The Keep archives in Moulescoomb hold many treasures. But perhaps none which reflect violence and political conflict as vividly as The Paris Commune Archive. Caroline Marchant-Wallis, University of Sussex Special Collections Supervisor at The Keep, has written this guide to the history of the Commune and to the collection.
We are extremely lucky to hold within the University of Sussex’s Special Collections The Eugene W Schulkind Paris Commune archive (SxMs162). A large and varied collection, it consists of around 2,500 items, including a huge number of newspapers from 1870-1871, posters, photographs and a wonderful selection of satirical cartoons. There is no other collection of such breadth on the subject available in the UK.
The Paris Commune (La Commune de Paris) lasted only 70 days. Although a relatively short time, those days in 1871 formed a dramatic and bloody moment in France’s history. The insurrection of liberal Paris against the Conservative government of France saw the staunchly anti-clerical and socially progressive Communards fight for equality for all. Ahead of their time, the collective established new ideals which saw better provisions for the poor, feminist movements created and civil partnerships introduced. Sadly, the Commune was unable to survive the force of the government and its army; on the 21 May 1871, thousands were killed and, along with them, the dreams of the Commune.
The revolution may have been short lived, but the concepts put forward had a profound impact, and we are still fighting to achieve some of them today. There is a historical message from this period that clearly still has resonance, which makes this collection even more interesting – so much can be learned from it.
The collection is largely in French, making it appear inaccessible to someone like me, who regrettably never progressed past the very basic teachings of French at school. However, with the presence of such a large number of illustrations and cartoons (SxMs162/3) the messages of the Commune are powerfully communicated, transcending the need to understand the written word. Whether this was a conscious thought in 1871, when these cartoons were being produced, we do not know, but what they demonstrate is the ability of images to break down barriers of communication and increase the number of people who can engage with and understand a subject.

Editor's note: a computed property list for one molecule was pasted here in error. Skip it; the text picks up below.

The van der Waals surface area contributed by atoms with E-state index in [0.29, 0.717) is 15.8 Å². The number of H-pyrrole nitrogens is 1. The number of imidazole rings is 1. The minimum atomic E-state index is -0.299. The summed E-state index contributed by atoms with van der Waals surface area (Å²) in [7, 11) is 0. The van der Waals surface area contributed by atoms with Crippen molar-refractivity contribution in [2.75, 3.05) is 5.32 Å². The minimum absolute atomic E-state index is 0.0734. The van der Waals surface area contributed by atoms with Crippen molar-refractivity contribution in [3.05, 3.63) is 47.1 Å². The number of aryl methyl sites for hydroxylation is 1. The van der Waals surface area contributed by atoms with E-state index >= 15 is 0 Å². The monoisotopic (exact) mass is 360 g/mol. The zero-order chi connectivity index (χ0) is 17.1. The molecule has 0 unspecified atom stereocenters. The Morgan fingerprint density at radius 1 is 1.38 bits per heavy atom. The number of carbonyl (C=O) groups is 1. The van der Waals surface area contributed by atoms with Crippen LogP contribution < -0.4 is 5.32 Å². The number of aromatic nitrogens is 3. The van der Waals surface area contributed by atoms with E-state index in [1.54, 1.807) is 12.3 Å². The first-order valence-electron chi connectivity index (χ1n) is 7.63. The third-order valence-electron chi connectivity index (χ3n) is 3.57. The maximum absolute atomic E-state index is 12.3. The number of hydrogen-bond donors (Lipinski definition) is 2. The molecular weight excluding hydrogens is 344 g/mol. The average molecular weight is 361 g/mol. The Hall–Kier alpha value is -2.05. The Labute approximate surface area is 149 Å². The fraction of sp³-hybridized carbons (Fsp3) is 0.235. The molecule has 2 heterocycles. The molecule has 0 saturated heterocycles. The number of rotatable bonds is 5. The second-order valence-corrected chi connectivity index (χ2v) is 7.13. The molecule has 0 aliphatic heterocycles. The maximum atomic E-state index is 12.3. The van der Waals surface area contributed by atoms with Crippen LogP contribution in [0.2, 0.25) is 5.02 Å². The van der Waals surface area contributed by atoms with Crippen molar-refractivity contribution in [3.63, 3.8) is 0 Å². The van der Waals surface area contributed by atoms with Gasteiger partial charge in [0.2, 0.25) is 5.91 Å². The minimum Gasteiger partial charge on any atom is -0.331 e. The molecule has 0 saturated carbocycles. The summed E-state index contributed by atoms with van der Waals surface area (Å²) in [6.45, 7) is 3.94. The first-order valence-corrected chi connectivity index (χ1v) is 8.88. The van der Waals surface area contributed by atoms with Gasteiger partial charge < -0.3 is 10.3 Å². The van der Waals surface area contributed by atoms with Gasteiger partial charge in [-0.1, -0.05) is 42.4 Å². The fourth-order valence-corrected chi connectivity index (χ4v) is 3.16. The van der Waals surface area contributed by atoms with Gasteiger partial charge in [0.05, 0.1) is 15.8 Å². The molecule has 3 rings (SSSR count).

Cartoons have a long relationship with political insurgency, and France in particular has a history of using the artistic format to communicate. From the French Revolution through to 21st century magazines such as Charlie Hebdo, the politically charged cartoon has been and continues to be a powerful tool. Promoting ideals, provoking and embarrassing those in power and rejecting organised religion are just some of the ways The Communards used cartoons, included in the images shown is one openly mocking the politician Emile De Girardin. Both obvious in its derision of the politician, but at the same time subtle –his shadow appearing as a monkey for example – the cartoon is a fine example of not only the satirical prowess of The Communards but also their artistic merit of cartoons.
The Paris Commune archive is a significant and poignant collection representing a fascinating moment in history and, with the 200th anniversary of the uprising in 2021, it will be exciting to see how the collection will be used to mark those remarkable 70 days of 1871.
Full details of the collection can be found on The Keep website
All content of this blog is © East Sussex County Council and its respective partners University of Sussex and Royal Pavilion, Museums and Libraries, Brighton and Hove.
Many thanks to The Friends of The Keep (FOTKA) for permission to reproduce this article which appears in their Spring 2019 Newsletter. More details of FOTKA at http://www.fotka.org.uk